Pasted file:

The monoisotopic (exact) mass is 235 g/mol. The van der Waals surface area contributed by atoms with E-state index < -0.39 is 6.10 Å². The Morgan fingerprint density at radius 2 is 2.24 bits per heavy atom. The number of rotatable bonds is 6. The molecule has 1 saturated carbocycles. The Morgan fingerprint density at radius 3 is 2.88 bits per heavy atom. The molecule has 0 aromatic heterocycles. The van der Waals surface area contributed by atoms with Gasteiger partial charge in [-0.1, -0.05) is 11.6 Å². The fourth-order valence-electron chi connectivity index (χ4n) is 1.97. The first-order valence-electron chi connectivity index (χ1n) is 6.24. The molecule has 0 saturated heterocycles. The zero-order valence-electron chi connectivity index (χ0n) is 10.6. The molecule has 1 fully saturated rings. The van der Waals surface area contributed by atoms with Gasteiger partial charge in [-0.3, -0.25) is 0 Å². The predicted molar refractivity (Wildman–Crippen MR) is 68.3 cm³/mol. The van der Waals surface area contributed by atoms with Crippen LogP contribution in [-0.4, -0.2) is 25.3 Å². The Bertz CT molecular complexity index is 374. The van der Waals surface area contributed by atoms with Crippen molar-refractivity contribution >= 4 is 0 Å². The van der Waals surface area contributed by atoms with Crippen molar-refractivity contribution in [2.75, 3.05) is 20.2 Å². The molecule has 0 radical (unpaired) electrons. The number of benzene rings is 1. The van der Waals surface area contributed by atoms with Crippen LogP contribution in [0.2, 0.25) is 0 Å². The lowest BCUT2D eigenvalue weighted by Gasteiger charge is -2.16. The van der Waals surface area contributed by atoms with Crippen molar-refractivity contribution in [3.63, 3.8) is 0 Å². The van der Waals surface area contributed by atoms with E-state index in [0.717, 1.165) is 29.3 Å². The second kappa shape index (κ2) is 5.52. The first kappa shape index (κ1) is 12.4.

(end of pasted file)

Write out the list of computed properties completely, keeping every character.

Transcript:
The monoisotopic (exact) mass is 235 g/mol. The van der Waals surface area contributed by atoms with E-state index < -0.39 is 6.10 Å². The Morgan fingerprint density at radius 2 is 2.24 bits per heavy atom. The number of rotatable bonds is 6. The molecule has 1 saturated carbocycles. The Morgan fingerprint density at radius 3 is 2.88 bits per heavy atom. The molecule has 0 aromatic heterocycles. The van der Waals surface area contributed by atoms with Gasteiger partial charge in [-0.1, -0.05) is 11.6 Å². The fourth-order valence-electron chi connectivity index (χ4n) is 1.97. The first-order valence-electron chi connectivity index (χ1n) is 6.24. The molecule has 0 saturated heterocycles. The zero-order valence-electron chi connectivity index (χ0n) is 10.6. The molecule has 1 fully saturated rings. The van der Waals surface area contributed by atoms with Gasteiger partial charge in [-0.3, -0.25) is 0 Å². The predicted molar refractivity (Wildman–Crippen MR) is 68.3 cm³/mol. The van der Waals surface area contributed by atoms with Crippen LogP contribution in [-0.4, -0.2) is 25.3 Å². The Bertz CT molecular complexity index is 374. The van der Waals surface area contributed by atoms with Crippen molar-refractivity contribution >= 4 is 0 Å². The van der Waals surface area contributed by atoms with Crippen molar-refractivity contribution in [2.75, 3.05) is 20.2 Å². The molecule has 0 radical (unpaired) electrons. The number of benzene rings is 1. The van der Waals surface area contributed by atoms with Crippen LogP contribution in [0.2, 0.25) is 0 Å². The lowest BCUT2D eigenvalue weighted by Gasteiger charge is -2.16. The van der Waals surface area contributed by atoms with Crippen molar-refractivity contribution in [3.63, 3.8) is 0 Å². The van der Waals surface area contributed by atoms with E-state index in [0.717, 1.165) is 29.3 Å². The second kappa shape index (κ2) is 5.52. The first kappa shape index (κ1) is 12.4.